- “Rocky Raccoon” Not terrible, but not a very good McCartney song. Paul on guitar and bass, John on bass and harmonium, Ringo on drums, George Martin on piano.
- “Don’t Pass Me By” Ringo had been working on this song for several years. Passable but hardly up to Beatle standards. Ringo on piano and drums, Paul on piano and bass.
- “Why Don’t We Do It in the Road?” Again, McCartney in low gear. George Martin was probably thinking of this song when he suggested trimming it down to a solo disc. Paul on everything except Ringo on drums.
- “I Will” Another McCartney acoustic song, as effective as his others on the record. A simple but memorable tune, short and sweet. Paul on guitar, John and Ringo on percussion.
- “Julia” Lennon’s ode to his mother. A moving, quiet song with poetic lyrics. A very effective local performance, Lennon had a very adaptable voice for conveying emotion. John solo on guitar.
- “Birthday” McCartney and Lennon teamed up to write this song. This song is a knockoff for them, not brilliant, but instantly enjoyable. Paul on bass and piano, John on lead guitar, George on lead guitar, Ringo on drums.
- “Yer Blues” Lennon was often referred to as the rocker in the group, he certainly had a sensitivity to blues. John on lead guitar, Paul on bass, George on lead guitar, Ringo drums.
- “Mother Nature’s Son” Another beautiful McCartney acoustic guitar song. A nice horn arrangement by George Martin. McCartney can rock when he wants but his strength are his finely crafted pop songs. Paul on everything.
- “Everybody’s Got Something to Hide Except Me and My Monkey” Lennon wrote some amazing electric guitar songs. The words don’t mean much but the music is quite interesting. John on guitar, Paul on bass, George on guitar, Ringo on drums. Everyone on percussion.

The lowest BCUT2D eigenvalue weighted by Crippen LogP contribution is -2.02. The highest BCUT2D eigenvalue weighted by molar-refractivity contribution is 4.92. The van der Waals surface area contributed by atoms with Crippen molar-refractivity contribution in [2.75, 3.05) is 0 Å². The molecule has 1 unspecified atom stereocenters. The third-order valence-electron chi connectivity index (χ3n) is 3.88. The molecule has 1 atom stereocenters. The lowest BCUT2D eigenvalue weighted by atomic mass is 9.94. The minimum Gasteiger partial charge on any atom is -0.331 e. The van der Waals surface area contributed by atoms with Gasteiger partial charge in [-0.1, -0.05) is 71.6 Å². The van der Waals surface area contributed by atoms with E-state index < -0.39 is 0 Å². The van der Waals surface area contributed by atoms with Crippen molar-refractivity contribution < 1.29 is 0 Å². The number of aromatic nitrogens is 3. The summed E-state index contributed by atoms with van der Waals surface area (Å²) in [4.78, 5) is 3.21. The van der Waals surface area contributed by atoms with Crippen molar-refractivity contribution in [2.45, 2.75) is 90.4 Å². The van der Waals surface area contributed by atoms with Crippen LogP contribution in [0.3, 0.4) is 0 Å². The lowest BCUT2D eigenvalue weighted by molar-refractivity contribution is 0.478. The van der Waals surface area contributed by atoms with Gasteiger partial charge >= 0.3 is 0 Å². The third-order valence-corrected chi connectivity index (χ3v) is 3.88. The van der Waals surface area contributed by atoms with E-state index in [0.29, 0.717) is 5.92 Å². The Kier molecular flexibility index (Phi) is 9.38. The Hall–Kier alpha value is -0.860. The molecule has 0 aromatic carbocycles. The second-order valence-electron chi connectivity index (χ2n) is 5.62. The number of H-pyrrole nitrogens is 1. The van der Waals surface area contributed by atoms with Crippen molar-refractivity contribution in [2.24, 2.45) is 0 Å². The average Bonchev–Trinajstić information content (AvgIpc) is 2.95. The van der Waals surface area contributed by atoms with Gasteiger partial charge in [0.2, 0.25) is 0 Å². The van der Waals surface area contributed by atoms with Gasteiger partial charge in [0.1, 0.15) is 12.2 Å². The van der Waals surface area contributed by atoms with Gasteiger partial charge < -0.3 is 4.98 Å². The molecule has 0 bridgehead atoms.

- “Sexy Sadie” Lennon wrote this about an experience in India. One of his best songs on the album, he was on a creative high. Lennon was not given much credit as a guitarist but he was quite talented at phrasing and chord progressions, and varying the sounds from his guitar. He wasn’t the technical pianist that McCartney was but again, he had a creative ear for chord sequences. John on guitars and organ, Paul on bass and piano, George on guitar, Ringo on drums.
- “Helter Skelter” McCartney had a wild hair to write an aggressive rock around that phrase. Unfortunately popularized by Charles Manson. Far from a classic, the song does show the Beatles with their hair down. Paul on electric guitar, John on bass and saxophone, George on guitar, Ringo on drums.
- “Long, Long, Long” One of Harrison’s most beautiful songs, quiet and powerfully effective. George on acoustic guitars, Paul on bass and organ, Ringo on drums, Chris Thomas on piano.
- “Revolution 1” Lennon slowed down the original version released as a single. It loses the impact behind the song but it an acceptable variation. John on lead and acoustic guitars, George on lead guitar, Paul on bass, organ and piano, Ringo on drums.
- “Honey Pie” McCartney wrote many beautiful songs on this set but this isn’t one of them. A true throwaway. Paul on piano, John on guitars, George on bass, Ringo on drums.
- “Savoy Truffle” Harrison’s final contribution is fine but nothing special. It’s better than the lesser songs in the collection. It hinted at more, but seems written to fill out the album. George on lead guitar, Paul on bass, Ringo on drums, Chris Thomas on piano and organ.
- “Cry Baby Cry” Another Lennon story song, and a good use of instrumentation, in this case the harmonium. Does it raise the quality of the record? No, but not a disappointment either. John on acoustic guitar, piano and organ, Paul on bass, George on lead guitar, Ringo on drums, George Martin on harmonium.
- “Revolution 9” Lennon was a great experimenter. Not so much a song as a patchwork of sounds and ideas. It was very avant-garde when it was released. John, George and Yoko on tape effects.
- “Good Night” Lennon wrote this for Ringo to sing. It was for Lennon’s son Julian. Schmaltzy with the strings, but a good vocal performance. George Martin wrote a good string arrangement. A nice coda for the album. Ringo vocals, George Martin on celeste, orchestra.
The Beatles did not often uses outside musicians on their songs unless it was a horn or string instrument they couldn’t play. Eric Clapton, then later Billy Preston, were exceptions. On this album with more keyboard parts, George Martin and engineer Chris Thomas added various keyboards as needed, in addition to Lennon and McCartney.
The album sold several million copies at release and spent nine weeks at the top of the Billboard chart. It has sold more than 19 million copies in 50 years.
Let it Be is usually the Beatles album people point to what talking about the Beatles without gloss, but The White Album is a better example. Not a lot of strings or horns or over the top arrangements. Lots of guitars and a rougher sound.